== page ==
Annual Computer Security Applications Conference (ACSAC) 2022

Full Program »

Case Studies I

Wednesday, 7 December 2022
13:30 - 15:00

Classroom 203

Chair: Dennis Moreau, Intel

Top-Down Continuous Policy Compliance, Sergio Pozo-Hidalgo, Vmware    SLIDES
Abstract: Nowadays most enterprises have a multi-cloud stack with combination of owned, leased, and pay-as-you-go infrastructure (compute, storage, and network) with both on-prem and cloud models, that is consumed from different cloud providers, and where applications run and are accessed from users anywhere and from any device. Many enterprises are also moving towards a de-centralization of workloads, where a single complex composite application can run across multiple of these cloud silos (this is, the Edge model).

Strict compliance regulations and requirements exist today that govern how security should be applied based on many factors (such as data sensitivity), that helped formalize security controls that spawned massive industries. Yet conventional approaches to security are failing to the current highly heterogeneous and distributed model, where cybersecurity professionals still struggle with the balance of implementing the standards to avoid liability, along with a never-ending list of new defense-in-depth tools to add.

Based on both customer and industry input (like the NIST Zero Trust Architecture), it is clear that how to manage and troubleshoot security policies, and how to achieve compliance across silos is a disruptive challenge, that requires a full re-thinking. To this end, we present a top-down architecture for continuous compliance, where risk is no longer binary or static, and where mitigations are risk adaptative. This model provides just in time decisions about which are the conditions required to permit an access between resources, being those users, devices, applications, or data. The architecture shifts from the one-time "perfect" macro-security decision, toward a context-dependent set of micro-decisions, constantly evaluating the ever-changing risk of the resources and the transaction itself, in order to adjust the mitigations required to continue permitting the access over time, and not to block it. We finalize the proposal with a demonstration and examples of implemented policy, and a comparison of how the proposed approach captures risks that are missed by conventional approaches.

Bio: Sergio has over 20 years of experience in IT Security and Networking, leading the research, ideation, design, and execution of innovative security products. As part of the Network and Security CTO Office R&D team, Sergio is involved in designing, executing, and introducing new security products to the market at the intersection of Multi-cloud, Zero Trust Architectures, SASE, and Service Mesh. Sergio collaborates with the Zero Trust Architecture and Multi-Cloud Security initiatives at NIST and the NCCoE.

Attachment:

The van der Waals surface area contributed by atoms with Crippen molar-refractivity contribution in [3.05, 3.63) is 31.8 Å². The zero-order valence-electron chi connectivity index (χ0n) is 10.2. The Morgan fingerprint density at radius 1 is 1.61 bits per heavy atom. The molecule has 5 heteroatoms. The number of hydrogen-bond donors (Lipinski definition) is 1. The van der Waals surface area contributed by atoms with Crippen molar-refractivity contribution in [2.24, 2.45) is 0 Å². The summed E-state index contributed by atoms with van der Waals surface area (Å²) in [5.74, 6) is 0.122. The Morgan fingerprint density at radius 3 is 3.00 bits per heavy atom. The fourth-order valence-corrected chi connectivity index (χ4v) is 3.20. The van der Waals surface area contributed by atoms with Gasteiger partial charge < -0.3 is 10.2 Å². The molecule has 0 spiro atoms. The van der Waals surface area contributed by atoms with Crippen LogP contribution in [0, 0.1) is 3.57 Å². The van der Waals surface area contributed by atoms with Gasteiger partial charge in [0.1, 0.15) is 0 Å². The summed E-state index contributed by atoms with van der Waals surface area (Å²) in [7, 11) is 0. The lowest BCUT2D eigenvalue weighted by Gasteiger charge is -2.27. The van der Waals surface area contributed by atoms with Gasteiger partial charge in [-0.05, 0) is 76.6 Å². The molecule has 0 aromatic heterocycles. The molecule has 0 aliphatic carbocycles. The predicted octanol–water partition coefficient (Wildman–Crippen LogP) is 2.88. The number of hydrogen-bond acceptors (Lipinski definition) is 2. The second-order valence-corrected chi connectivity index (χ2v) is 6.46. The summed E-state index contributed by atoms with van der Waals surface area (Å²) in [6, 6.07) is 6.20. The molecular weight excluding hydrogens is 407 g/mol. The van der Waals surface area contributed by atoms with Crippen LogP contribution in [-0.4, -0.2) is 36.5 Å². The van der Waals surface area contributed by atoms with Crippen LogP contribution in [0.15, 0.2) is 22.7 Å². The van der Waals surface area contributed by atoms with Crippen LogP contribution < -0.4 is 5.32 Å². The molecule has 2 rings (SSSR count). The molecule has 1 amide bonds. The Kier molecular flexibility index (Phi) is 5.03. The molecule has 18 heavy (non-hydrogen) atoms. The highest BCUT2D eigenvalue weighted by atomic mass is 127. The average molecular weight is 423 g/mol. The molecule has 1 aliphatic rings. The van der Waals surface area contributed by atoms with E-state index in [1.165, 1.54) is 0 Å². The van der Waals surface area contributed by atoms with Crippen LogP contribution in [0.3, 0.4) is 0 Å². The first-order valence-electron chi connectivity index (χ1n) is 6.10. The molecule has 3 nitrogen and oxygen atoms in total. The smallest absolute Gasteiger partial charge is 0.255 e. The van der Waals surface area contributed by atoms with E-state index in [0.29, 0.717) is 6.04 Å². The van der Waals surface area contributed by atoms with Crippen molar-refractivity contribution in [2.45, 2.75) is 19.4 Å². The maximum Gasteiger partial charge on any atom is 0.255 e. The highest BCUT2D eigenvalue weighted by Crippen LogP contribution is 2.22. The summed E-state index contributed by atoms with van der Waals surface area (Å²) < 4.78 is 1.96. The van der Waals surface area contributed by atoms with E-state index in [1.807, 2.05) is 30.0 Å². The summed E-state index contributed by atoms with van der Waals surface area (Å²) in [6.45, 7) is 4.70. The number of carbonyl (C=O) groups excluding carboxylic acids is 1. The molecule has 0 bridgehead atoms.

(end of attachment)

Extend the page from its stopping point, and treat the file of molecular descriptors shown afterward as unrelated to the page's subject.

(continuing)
Prior to VMware, Sergio founded Intelliment Security, where he built an intent-based vendor-neutral network security policy automation product, accelerating application time to value with increased network operations efficiency, reliability, visibility, and security in large enterprises.

Sergio received a Summa Cum Laude PhD from the University of Sevilla in Spain, where he spent over 12 years researching in the fields of security policy modelling, automated risk and compliance assessment, and automatic code generation. He Published over 30 peer-reviewed papers in books, journals, and conferences, and volunteered in the scientific committee of over 20 scientific conferences.

Gaining Assurance in Commodities within Trustworthy Systems, Ian Bryant, University of Warwick    SLIDES
Abstract: Virtually any Trustworthy System is an assemblage of multiple smaller Elements, and it is a fact universally acknowledged that in the modern era, a proportion of such elements are likely to be Commodity Products and Services.  A challenge with Commodity Elements is that although a variety of Assurance Schemes have been created over the years, these tend to be short lived, and not directly compatible.   This Case Study examines an approach, called Commodity Usage Principles and Assurance (CUPA), that is intended to enable confidence in the comsumption of Commodity Elements of a variety of sources and  provenances, by the establishment of an enabling Normalisation process.

Bio: Ian Bryant is an Adjunct Professor, and Principle Investigator for Understanding Cyber Risk (UCR), in the Cyber Security Centre (CSC) of the University of Warwick.  In his other roles he is a Professional Engineer focusing on Information and Info-Cyber Systems (ICyS) protection, is heavily involved with various Standards Development Organisations (SDO), predominantly as a Principal UK Expert for the British Standards Institution (BSI) across a number of Committees, where he acts as a UK Head of Delegation to both ISO/IEC and CEN/CENELEC, and is the Honorary Secretary, and Standards Development Advisor, for the UK’s Advisory Committee on Trustworthy Systems (ACTS).


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